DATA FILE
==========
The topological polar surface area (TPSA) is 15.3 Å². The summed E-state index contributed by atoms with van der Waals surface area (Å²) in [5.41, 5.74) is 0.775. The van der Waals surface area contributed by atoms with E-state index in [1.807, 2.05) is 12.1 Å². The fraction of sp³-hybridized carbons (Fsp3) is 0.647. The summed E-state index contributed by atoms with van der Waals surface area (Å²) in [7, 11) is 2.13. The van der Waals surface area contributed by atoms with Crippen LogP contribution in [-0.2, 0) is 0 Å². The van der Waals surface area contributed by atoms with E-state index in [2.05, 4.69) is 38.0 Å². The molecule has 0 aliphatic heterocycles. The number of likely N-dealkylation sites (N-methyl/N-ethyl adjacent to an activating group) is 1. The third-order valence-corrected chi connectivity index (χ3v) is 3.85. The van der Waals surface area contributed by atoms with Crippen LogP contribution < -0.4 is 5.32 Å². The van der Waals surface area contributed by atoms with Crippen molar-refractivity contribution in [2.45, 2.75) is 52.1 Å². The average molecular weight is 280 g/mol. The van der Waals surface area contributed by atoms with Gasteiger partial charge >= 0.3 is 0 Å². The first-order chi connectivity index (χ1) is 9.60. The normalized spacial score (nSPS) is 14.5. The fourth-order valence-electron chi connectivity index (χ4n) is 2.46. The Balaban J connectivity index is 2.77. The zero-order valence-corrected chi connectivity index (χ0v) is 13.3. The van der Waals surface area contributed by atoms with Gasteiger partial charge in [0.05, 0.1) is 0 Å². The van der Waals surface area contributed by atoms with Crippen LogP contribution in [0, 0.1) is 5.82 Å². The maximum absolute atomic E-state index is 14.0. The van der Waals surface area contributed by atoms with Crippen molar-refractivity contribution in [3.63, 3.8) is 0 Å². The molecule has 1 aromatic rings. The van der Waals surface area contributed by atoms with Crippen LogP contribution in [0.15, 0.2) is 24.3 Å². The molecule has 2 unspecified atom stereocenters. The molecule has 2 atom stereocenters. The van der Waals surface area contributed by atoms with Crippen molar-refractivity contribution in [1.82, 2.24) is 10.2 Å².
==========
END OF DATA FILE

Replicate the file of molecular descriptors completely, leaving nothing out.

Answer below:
The topological polar surface area (TPSA) is 15.3 Å². The summed E-state index contributed by atoms with van der Waals surface area (Å²) in [5.41, 5.74) is 0.775. The van der Waals surface area contributed by atoms with E-state index in [1.807, 2.05) is 12.1 Å². The fraction of sp³-hybridized carbons (Fsp3) is 0.647. The summed E-state index contributed by atoms with van der Waals surface area (Å²) in [7, 11) is 2.13. The van der Waals surface area contributed by atoms with Crippen LogP contribution in [-0.2, 0) is 0 Å². The van der Waals surface area contributed by atoms with E-state index in [2.05, 4.69) is 38.0 Å². The molecule has 0 aliphatic heterocycles. The number of likely N-dealkylation sites (N-methyl/N-ethyl adjacent to an activating group) is 1. The third-order valence-corrected chi connectivity index (χ3v) is 3.85. The van der Waals surface area contributed by atoms with Crippen LogP contribution < -0.4 is 5.32 Å². The van der Waals surface area contributed by atoms with Crippen molar-refractivity contribution in [2.45, 2.75) is 52.1 Å². The average molecular weight is 280 g/mol. The van der Waals surface area contributed by atoms with Gasteiger partial charge >= 0.3 is 0 Å². The first-order chi connectivity index (χ1) is 9.60. The normalized spacial score (nSPS) is 14.5. The fourth-order valence-electron chi connectivity index (χ4n) is 2.46. The Balaban J connectivity index is 2.77. The zero-order valence-corrected chi connectivity index (χ0v) is 13.3. The van der Waals surface area contributed by atoms with Gasteiger partial charge in [0.05, 0.1) is 0 Å². The van der Waals surface area contributed by atoms with Crippen LogP contribution in [0, 0.1) is 5.82 Å². The maximum absolute atomic E-state index is 14.0. The van der Waals surface area contributed by atoms with Crippen molar-refractivity contribution in [3.63, 3.8) is 0 Å². The molecule has 1 aromatic rings. The van der Waals surface area contributed by atoms with Crippen LogP contribution in [0.15, 0.2) is 24.3 Å². The molecule has 2 unspecified atom stereocenters. The molecule has 2 atom stereocenters. The van der Waals surface area contributed by atoms with Crippen molar-refractivity contribution in [1.82, 2.24) is 10.2 Å².